Myth: Kids don't get high cholesterol
Fact: Children can have high cholesterol and the numbers are increasing in step with the number of children who are overweight and obese. The risk factors for high cholesterol in children are the same as those for adults. That is, being overweight or obese, eating too much saturated fat, and having a family history of high cholesterol.
OK, so kids do get high cholesterol – so what? Unfortunately, the longer the body carries too much cholesterol around in the blood, the greater the chances of having a heart attack or stroke. Children who have high cholesterol are more likely to experience these devastating events at an earlier adult age. The first evidence of the damage high cholesterol can cause in youth came from post-mortems of teenage soldiers killed in World War II. Their coronary arteries were already showing the fatty build-up of atherosclerosis. The fact these soldiers were probably on the fitter and slimmer side makes you shudder to think what may be happening in the blood vessels of today’s obese, sedentary kids. Add to this the increasing incidence of type 2 diabetes in children and teenagers and you have a potent recipe for a heart attack in the third or fourth decade.
The American Academy of Pediatrics (AAP) recently announced recommendations to prescribe cholesterol-lowering statin drugs to obese children as young as eight. Oh dear – a classic case of closing the gate after the horse has bolted! Their position has understandably attracted a lot of criticism, the main argument being the problem should be solved by diet and lifestyle change rather than drugs.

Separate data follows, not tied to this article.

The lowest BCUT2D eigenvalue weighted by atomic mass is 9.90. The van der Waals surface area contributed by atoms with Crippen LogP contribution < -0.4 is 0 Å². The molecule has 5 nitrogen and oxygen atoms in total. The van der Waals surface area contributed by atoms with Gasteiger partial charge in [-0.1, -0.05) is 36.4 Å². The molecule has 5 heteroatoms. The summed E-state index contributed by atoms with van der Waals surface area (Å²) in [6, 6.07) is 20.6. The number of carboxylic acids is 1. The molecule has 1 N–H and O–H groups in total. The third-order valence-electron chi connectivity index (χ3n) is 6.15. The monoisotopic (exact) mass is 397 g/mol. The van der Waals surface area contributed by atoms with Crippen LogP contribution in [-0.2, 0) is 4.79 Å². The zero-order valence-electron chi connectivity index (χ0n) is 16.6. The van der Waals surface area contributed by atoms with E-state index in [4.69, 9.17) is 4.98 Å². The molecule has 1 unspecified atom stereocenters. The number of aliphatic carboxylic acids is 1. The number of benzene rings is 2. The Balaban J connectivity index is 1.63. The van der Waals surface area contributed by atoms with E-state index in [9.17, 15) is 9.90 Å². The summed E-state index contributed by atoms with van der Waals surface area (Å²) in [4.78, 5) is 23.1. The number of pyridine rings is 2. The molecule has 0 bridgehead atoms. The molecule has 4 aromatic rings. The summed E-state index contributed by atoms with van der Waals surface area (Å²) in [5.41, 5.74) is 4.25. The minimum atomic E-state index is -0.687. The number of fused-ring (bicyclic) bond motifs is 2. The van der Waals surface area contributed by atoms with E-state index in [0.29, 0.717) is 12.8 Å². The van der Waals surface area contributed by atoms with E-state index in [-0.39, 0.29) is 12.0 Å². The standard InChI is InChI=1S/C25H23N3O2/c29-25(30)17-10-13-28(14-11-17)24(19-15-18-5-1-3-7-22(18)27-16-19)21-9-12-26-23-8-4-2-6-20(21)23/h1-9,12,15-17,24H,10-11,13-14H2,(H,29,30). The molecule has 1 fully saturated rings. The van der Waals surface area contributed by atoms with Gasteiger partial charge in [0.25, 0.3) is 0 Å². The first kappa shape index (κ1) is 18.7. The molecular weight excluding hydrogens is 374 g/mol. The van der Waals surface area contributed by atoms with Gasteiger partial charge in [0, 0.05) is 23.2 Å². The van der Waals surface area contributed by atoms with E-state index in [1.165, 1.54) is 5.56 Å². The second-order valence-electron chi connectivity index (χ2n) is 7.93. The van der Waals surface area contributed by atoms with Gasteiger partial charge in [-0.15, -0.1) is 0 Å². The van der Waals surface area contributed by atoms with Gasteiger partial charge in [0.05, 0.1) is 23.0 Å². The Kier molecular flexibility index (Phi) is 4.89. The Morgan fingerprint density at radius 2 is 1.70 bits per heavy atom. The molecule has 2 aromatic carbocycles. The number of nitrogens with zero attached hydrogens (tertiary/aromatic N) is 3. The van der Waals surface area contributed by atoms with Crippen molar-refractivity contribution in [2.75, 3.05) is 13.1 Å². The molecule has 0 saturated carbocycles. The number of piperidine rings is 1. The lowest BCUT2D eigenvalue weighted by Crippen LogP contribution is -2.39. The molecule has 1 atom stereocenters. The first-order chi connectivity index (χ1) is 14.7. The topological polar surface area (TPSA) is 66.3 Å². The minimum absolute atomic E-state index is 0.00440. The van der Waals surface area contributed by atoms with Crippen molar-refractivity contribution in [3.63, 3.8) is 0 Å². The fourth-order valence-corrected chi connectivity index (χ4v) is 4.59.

Also contained in the AAP recommendations is the more palatable advice that some high-risk toddlers as young as one could switch to reduced fat milk. Traditional advice was only to switch at two years of age so as not to compromise calorie/kilojoule intake for growth. However in the case of a child at high risk of obesity or with a strong family history of cardiovascular disease, reduced fat milk can help manage cholesterol levels with no adverse effects on growth or development. Even if your family is low risk, switching to reduced fat milk when children are two years is recommended. This will help everyone’s cholesterol to stay down, and prevents ‘multi-milk confusion’ in your refrigerator. As many household nutrition managers and grocery buyers (Mums and Dads) will attest, the family will eat/drink what’s there.
Whether a child already has high cholesterol, or to prevent the problem in the first place, kids need to ‘eat to beat cholesterol’ as much as grown ups to keep their hearts healthy. The evidence is convincing that diet works without side effects and nourishes the whole family as well.
For heart-friendly recipes the whole family will love, try Heart Food by Veronica Cuskelly and Nicole Senior available from www.greatideas.net.au
For more information on cholesterol and what you can do about reducing high cholesterol in adults and kids, check out Eat to Beat Cholesterol by Nicole Senior and Veronica Cuskelly: www.eattobeatcholesterol.com.au